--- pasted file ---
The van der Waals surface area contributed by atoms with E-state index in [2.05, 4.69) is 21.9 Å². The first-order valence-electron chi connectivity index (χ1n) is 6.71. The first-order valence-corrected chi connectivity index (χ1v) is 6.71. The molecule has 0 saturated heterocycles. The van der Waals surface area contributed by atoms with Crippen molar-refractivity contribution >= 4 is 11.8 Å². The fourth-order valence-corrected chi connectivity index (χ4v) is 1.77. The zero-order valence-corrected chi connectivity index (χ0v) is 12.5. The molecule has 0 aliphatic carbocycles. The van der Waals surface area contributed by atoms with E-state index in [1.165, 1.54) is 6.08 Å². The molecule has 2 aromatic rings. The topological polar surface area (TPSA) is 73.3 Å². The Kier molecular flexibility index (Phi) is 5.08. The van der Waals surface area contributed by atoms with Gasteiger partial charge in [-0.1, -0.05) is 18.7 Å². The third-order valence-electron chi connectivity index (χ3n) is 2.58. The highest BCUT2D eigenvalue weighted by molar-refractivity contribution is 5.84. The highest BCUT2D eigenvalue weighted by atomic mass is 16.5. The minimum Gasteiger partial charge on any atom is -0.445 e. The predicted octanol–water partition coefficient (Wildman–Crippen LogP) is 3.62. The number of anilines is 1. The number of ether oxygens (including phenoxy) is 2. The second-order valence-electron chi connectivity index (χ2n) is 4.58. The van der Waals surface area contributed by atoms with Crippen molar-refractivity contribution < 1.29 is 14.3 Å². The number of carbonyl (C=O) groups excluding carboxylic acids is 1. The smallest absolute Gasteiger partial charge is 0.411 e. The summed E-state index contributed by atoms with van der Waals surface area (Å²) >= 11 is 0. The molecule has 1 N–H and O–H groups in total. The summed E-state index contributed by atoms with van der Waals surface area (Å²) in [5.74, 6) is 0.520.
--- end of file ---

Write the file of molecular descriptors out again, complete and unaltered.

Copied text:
The van der Waals surface area contributed by atoms with E-state index in [2.05, 4.69) is 21.9 Å². The first-order valence-electron chi connectivity index (χ1n) is 6.71. The first-order valence-corrected chi connectivity index (χ1v) is 6.71. The molecule has 0 saturated heterocycles. The van der Waals surface area contributed by atoms with Crippen molar-refractivity contribution >= 4 is 11.8 Å². The fourth-order valence-corrected chi connectivity index (χ4v) is 1.77. The zero-order valence-corrected chi connectivity index (χ0v) is 12.5. The molecule has 0 aliphatic carbocycles. The van der Waals surface area contributed by atoms with E-state index in [1.165, 1.54) is 6.08 Å². The molecule has 2 aromatic rings. The topological polar surface area (TPSA) is 73.3 Å². The Kier molecular flexibility index (Phi) is 5.08. The van der Waals surface area contributed by atoms with Gasteiger partial charge in [-0.1, -0.05) is 18.7 Å². The third-order valence-electron chi connectivity index (χ3n) is 2.58. The highest BCUT2D eigenvalue weighted by molar-refractivity contribution is 5.84. The highest BCUT2D eigenvalue weighted by atomic mass is 16.5. The minimum Gasteiger partial charge on any atom is -0.445 e. The predicted octanol–water partition coefficient (Wildman–Crippen LogP) is 3.62. The number of anilines is 1. The number of ether oxygens (including phenoxy) is 2. The second-order valence-electron chi connectivity index (χ2n) is 4.58. The van der Waals surface area contributed by atoms with Crippen molar-refractivity contribution < 1.29 is 14.3 Å². The number of carbonyl (C=O) groups excluding carboxylic acids is 1. The smallest absolute Gasteiger partial charge is 0.411 e. The summed E-state index contributed by atoms with van der Waals surface area (Å²) >= 11 is 0. The molecule has 1 N–H and O–H groups in total. The summed E-state index contributed by atoms with van der Waals surface area (Å²) in [5.74, 6) is 0.520.